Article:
## Mechanisms Of Ice Flow

A glacier flows because the ice within it deforms in response to gravity. This gravitational force is derived from the fact that glaciers slope towards their termini as a result of the spatial imbalance between accumulation and ablation discussed in the previous section. If there is no surface slope - no imbalance between accumulation and ablation - the glacier would not flow. The force per unit area set up within a mass of ice by gravity which causes it to deform is known as the shear stress. The level of shear stress experienced within an ice mass at any point is dependent upon the ice thickness and the surface slope of the glacier. This can be summarised in the equation:

t = pg(s — z) sin a where t is the shear stress at a point within the glacier, p is the density of ice, g is the acceleration due to gravity, a is the surface slope of the glacier, s is the surface elevation and z is the elevation of a point within the glacier.

At the base of a glacier the product of (s - z) will be equal to the ice thickness so that the shear stress at the base of a glacier, its basal shear stress, is given by:

t = pgh sin a where t is shear stress, p is the density of ice, g is the acceleration due to gravity, h is the thickness of the glacier and a is the surface slope of the glacier. This equation predicts that basal shear stress will vary with glacier thickness and with surface slope and that high basal shear stress values occur where the ice is both thick and steep.

Different materials can withstand different values of shear stress before they will deform or fracture. In the case of ice, deformation occurs under relatively low values of shear stress and the values obtained from beneath glaciers are remarkably constant. In most situations shear stress at the base of a glacier flowing over bedrock varies between about 50 and 100 kPa (100 kPa = 1.0 bars or kg per cm2). Ice does not normally deform at levels less than 50 kPa and it cannot usually withstand a shear stress of more than 150 kPa. Glaciers flow because the spatial imbalance between accumulation and ablation leads to an increase in the surface slope, causing the shear stress to increase until the ice deforms or flows.

Values of basal shear stress may be much lower where the glacier flows over a bed that is not rigid but composed of deformable sediment. In this situation a large proportion of the forward movement of the glacier may be produced by flow within this deformable sediment as the stress within the glacier is transferred to the bed. Consequently movement may not be controlled primarily by the properties of the ice but by the mechanical and hydrological properties of the sediment below (see Section 3.3.3).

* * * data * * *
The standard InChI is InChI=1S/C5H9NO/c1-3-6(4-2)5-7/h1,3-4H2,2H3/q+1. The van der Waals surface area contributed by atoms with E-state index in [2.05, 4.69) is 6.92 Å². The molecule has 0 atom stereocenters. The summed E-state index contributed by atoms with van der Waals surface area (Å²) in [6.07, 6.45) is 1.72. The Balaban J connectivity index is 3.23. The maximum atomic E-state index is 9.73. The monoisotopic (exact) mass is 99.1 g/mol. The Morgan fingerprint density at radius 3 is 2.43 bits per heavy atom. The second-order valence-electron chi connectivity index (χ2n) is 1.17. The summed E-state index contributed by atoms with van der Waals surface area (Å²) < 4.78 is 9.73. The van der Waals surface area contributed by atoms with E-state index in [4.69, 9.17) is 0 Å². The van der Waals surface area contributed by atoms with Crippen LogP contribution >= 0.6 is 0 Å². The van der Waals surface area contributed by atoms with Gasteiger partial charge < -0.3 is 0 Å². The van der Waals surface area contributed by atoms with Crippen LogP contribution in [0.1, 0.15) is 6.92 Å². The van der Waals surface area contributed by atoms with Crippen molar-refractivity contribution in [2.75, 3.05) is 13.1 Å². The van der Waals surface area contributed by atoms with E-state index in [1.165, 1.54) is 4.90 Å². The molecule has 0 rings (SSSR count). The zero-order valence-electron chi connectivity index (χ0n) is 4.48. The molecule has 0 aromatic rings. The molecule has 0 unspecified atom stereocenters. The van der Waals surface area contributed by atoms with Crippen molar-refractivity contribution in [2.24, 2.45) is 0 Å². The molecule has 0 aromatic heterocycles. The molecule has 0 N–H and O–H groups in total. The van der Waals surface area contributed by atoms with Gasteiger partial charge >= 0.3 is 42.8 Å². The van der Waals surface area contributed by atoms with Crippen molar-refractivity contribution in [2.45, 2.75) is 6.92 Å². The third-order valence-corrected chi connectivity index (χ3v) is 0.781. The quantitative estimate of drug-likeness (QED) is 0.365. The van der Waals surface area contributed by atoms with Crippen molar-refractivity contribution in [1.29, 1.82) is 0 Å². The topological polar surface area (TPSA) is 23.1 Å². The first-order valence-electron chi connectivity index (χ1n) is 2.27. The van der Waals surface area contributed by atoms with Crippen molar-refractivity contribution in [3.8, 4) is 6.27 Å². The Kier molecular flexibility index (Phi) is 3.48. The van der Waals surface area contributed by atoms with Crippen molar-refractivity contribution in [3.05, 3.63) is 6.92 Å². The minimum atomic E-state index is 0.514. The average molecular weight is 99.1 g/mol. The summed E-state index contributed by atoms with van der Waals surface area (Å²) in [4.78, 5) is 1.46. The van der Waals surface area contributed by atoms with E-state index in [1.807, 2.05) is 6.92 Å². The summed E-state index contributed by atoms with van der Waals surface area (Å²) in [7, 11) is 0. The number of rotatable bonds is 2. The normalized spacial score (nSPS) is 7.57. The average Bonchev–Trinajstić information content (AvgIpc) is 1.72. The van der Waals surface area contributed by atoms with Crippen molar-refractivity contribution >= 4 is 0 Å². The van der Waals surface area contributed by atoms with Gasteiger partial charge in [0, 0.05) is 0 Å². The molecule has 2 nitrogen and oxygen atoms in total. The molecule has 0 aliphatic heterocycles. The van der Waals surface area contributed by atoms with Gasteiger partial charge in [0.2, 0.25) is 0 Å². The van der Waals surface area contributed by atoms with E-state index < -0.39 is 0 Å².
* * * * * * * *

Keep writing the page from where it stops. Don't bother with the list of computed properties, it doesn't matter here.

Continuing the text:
The relatively constant values of shear stress found beneath glaciers flowing over rigid bedrock is an important characteristic and explains why most ice bodies have a parabolic profile; that is, a glacier slope which is steep at the margin and flattens

Soft-deforming sediment

Figure 3.6 Schematic cross-section through an ice sheet to illustrate how an area of deformable subglacial sediment might influence the ice-surface profile. [Modified from: Boulton (1993) in Holmes' Principles of Physical Geology (ed. P.McL.D. Duff), Chapman and Hall, figure

Soft-deforming sediment

Figure 3.6 Schematic cross-section through an ice sheet to illustrate how an area of deformable subglacial sediment might influence the ice-surface profile. [Modified from: Boulton (1993) in Holmes' Principles of Physical Geology (ed. P.McL.D. Duff), Chapman and Hall, figure

off towards the centre. If shear stress is constant it follows from the equation above that a large ice thickness must be associated with a small surface slope, and a small ice thickness with a large surface slope. The longitudinal profile of a glacier will therefore have a parabolic form, with high slopes at the margin and low slopes in the accumulation zone. The slope of this profile may be reduced or modified if the glacier flows over a layer of deformable sediment (Figure 3.6). This consistency of ice-surface profile makes it possible to reconstruct the form of Cenozoic ice sheets that have long since disappeared if their former margin is known (Box 3.2). The consistency of basal shear stress values is also of importance in providing a way of

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